I'm working on a hexapod that uses A3C to learn how to walk. Ideally I would test it all in a simulator for some structure to the weights/policy but I don't have enough time for that. Obviously there are specific degrees of freedom that would hit each other at certain points, so how could I implement a failsafe that stopped certain movements without messing up the algorithm? If I were to just not allow a movement if I thought it would be dangerous after the algorithm but before the movement, would that disrupt it?
If I understand correctly, you are planning to use a real structure, instead of a simulation and you are woried about collisions of the legs of the robot during locomotion learning.
Yes, failsafes can and should be implemented. Workspace limits for each leg should be added to the control system.
A conservative and simple approach would be to add joint limits to each leg joints in a way that no collision in possible for any joint values. This would essentially mean that the volumes inside which the legs can move do not intersect eachother. Depending on the size (length) of your hexapod, this might mean serious restrictions or might not make a difference.
You can define joint limits dynamically, based on current values of the adjoining legs. I.e if the left forward legs first joint (I assume only first joints are mainly responsible for collisions) has a certain current (measured) value, the joint limits of the left middle legs first joint (again assuming these are mainly responsible for collisions) has a motion range expressed (restricted) in function of the first leg (and vice versa). If the front leg is in a frontal position the middle leg can move freely forward, however, if the first leg is in a rear position the middle leg can only move a limited amount forward. And vice-versa.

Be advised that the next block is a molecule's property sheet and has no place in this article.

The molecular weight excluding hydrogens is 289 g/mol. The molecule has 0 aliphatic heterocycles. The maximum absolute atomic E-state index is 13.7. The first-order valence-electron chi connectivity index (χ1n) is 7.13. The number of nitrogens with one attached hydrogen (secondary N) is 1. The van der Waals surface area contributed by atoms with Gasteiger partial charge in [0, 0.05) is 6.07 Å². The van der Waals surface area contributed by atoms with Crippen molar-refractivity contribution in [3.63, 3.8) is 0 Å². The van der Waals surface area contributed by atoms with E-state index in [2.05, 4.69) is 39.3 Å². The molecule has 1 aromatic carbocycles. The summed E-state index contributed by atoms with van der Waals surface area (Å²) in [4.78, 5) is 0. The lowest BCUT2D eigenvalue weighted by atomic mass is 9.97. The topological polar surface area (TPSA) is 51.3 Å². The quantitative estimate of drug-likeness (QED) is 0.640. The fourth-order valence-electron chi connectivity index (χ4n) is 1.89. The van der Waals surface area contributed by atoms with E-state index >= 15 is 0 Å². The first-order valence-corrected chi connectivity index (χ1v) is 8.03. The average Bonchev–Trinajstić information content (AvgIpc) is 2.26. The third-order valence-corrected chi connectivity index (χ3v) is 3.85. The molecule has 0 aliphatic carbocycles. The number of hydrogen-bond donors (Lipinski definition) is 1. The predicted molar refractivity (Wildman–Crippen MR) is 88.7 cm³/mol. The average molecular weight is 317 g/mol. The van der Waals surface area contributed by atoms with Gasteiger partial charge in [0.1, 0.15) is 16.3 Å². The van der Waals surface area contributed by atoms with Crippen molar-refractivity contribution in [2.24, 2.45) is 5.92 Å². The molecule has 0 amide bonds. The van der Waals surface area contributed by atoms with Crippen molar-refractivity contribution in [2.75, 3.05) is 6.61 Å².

These dynamic limits will affect the RI algorithm, since there are motions which cannot be executed these have to be penalized by the loss function. I assume this will cause longer learning times. Furthermore it will also mean the your loss function will not only contain the reward for reaching the goal, but has to either model the joint limits exactly as your control system or get a feedback from your control system that the RI algorithm issued a command (action) which cannot be executed (woud lead to collision) and has to be penalized. I assume if the loss function takes care of the penalties, and the penalties are high enough, these limtis will not affect the state transitions of the robot, since these actions will never be further explored, since the penalty on them is so high.
There is however a different challenge, not just collisions. Your hexapod can fall down. Now this is a bit more harder to detect by the control system then the adding joint limits. It basically means that your control system will have to calculate the CoG of the robot and make sure that its projection remains inside the support polygon. This means that the control system wil have to simulate the robot motion, before carring out the action. If the action would lead to the robot falling down, again the control system will have to signal this to the loss function and the loss function has to penalize the actions.